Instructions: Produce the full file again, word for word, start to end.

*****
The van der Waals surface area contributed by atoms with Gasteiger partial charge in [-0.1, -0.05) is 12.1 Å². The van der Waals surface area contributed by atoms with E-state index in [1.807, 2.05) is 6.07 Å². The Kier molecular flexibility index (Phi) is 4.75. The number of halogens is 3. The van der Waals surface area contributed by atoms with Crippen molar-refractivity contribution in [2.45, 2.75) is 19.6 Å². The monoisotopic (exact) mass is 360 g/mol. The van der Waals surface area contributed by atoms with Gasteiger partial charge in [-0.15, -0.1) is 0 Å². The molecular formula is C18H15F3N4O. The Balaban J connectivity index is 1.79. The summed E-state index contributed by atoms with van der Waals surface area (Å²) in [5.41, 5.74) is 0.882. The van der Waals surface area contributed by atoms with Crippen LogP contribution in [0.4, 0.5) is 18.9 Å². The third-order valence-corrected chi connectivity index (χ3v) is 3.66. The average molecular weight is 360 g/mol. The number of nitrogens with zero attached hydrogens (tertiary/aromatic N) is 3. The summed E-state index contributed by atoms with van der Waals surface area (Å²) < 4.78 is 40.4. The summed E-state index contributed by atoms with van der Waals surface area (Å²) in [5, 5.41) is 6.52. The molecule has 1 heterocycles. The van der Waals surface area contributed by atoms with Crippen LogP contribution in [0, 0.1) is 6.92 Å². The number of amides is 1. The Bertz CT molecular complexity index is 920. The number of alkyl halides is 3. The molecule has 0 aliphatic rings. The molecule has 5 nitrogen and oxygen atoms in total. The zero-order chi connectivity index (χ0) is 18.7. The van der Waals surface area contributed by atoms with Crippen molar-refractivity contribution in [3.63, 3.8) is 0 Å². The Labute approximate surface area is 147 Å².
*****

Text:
The van der Waals surface area contributed by atoms with Gasteiger partial charge in [-0.1, -0.05) is 12.1 Å². The van der Waals surface area contributed by atoms with E-state index in [1.807, 2.05) is 6.07 Å². The Kier molecular flexibility index (Phi) is 4.75. The number of halogens is 3. The van der Waals surface area contributed by atoms with Crippen molar-refractivity contribution in [2.45, 2.75) is 19.6 Å². The monoisotopic (exact) mass is 360 g/mol. The van der Waals surface area contributed by atoms with Gasteiger partial charge in [-0.15, -0.1) is 0 Å². The molecular formula is C18H15F3N4O. The Balaban J connectivity index is 1.79. The summed E-state index contributed by atoms with van der Waals surface area (Å²) in [5.41, 5.74) is 0.882. The van der Waals surface area contributed by atoms with Crippen LogP contribution in [0.4, 0.5) is 18.9 Å². The third-order valence-corrected chi connectivity index (χ3v) is 3.66. The average molecular weight is 360 g/mol. The number of nitrogens with zero attached hydrogens (tertiary/aromatic N) is 3. The summed E-state index contributed by atoms with van der Waals surface area (Å²) < 4.78 is 40.4. The summed E-state index contributed by atoms with van der Waals surface area (Å²) in [5, 5.41) is 6.52. The molecule has 1 heterocycles. The van der Waals surface area contributed by atoms with Crippen LogP contribution in [0, 0.1) is 6.92 Å². The number of amides is 1. The Bertz CT molecular complexity index is 920. The number of alkyl halides is 3. The molecule has 0 aliphatic rings. The molecule has 5 nitrogen and oxygen atoms in total. The zero-order chi connectivity index (χ0) is 18.7. The van der Waals surface area contributed by atoms with Crippen molar-refractivity contribution in [3.63, 3.8) is 0 Å². The Labute approximate surface area is 147 Å².